PREVENTION

 
Prevention of canine distemper virus (CDV) infection is through vaccine immunization.  When puppies are born, if they receive colostrum, their titer value should be about 77% that of the mother, and these maternal antibodies are usually present up to 12 to 14 weeks of age.  These maternal antibodies interfere with the efficacy of vaccination, so vaccination is performs several times.  Puppies are typically vaccinated three, vaccineor possibly four, times between 6 and 16 weeks of age, followed by a booster at 1 year of age and every three years subsequent. Modified live virus vaccines (MLV) provide the best protection against CDV of all the currently available vaccines, and thus are the most widely used.  (2).  The WCVM Saskatoon recommends vaccination at 7-8wks, 12wks, and 16wks with a combined vaccine for CDV, Adenovurus-2, Parainfluenza, and canine parvovirus, known by the acronym DAPP.  Note also that a rabies vaccine is recommended at 16wks, 1yr, and either every year, or every three years subsequent depending on the vaccine (12).  

There are some minor risks to vaccination of any type, especially with a MLV, but these risks are minor, and definitely not justification for not vaccinating.  Adverse reactions to the CDV vaccine are usually in the form of encephalitis, though the systemic symptoms of the disease can occur in immunosuppressed patients, or in those infected prenatally (through vaccination of the bitch).  These vaccine-induced signs, unlike natural infection, may stabilize, improve, or disappear with time, supportive therapy, or anti-inflammatory therapy.  (2)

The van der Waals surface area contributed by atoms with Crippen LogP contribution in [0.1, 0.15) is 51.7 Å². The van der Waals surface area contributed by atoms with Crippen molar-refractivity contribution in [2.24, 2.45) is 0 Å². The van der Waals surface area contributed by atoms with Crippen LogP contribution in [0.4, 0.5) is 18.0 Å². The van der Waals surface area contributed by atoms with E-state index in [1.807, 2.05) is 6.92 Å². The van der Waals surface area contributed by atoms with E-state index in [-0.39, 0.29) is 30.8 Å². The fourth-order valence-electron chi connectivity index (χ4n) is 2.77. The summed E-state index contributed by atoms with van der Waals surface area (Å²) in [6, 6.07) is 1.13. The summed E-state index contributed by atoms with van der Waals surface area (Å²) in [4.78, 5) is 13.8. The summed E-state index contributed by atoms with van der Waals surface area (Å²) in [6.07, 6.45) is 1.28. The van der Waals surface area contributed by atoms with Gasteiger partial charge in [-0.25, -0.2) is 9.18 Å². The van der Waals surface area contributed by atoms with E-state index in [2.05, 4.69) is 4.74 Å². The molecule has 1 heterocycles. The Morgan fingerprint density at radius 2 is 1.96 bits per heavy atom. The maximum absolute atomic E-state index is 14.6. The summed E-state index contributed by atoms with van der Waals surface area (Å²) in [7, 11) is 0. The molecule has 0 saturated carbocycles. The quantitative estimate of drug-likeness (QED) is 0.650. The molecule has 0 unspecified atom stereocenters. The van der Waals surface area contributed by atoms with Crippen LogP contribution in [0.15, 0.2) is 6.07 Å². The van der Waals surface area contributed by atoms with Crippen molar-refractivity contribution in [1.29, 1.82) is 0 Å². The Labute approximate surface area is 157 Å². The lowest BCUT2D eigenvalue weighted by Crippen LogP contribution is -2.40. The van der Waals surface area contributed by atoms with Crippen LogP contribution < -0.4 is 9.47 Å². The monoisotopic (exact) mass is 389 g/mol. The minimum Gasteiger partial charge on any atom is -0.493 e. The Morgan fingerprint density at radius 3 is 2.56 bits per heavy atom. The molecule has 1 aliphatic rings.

Other possible reactions include hypertrophic osteodystrophy and juvenile cellulitis, which can develop from 4 days to 3 weeks post vaccination.  This reaction is by far most common in Weimaraners, and as such it is recommended that animals of this breed be vaccinated with recombinant, rather than MLV vaccines until skeletal growth is complete.  (13, 2)

As CDV is antigenically related to the human measles virus, and vaccinations with a canine approved measles vaccine will provide short lived protection against CDV.  In this case, maternal antibodies do not significantly interfere with the vaccine efficacy and thus these vaccines may be more effective in young animals.  Theory suggests that if the first vaccination of the above described protocol is replaced with a canine approved measles vaccine, then young animals may be better protected against CDV.  (2)



Viral Characteristics
Pathogenesis
Clinical Signs
Diagnosis
Transmission and Risk
Prevention
Other Species
Treatment and Prognosis
References
Medical Dictionary


HOME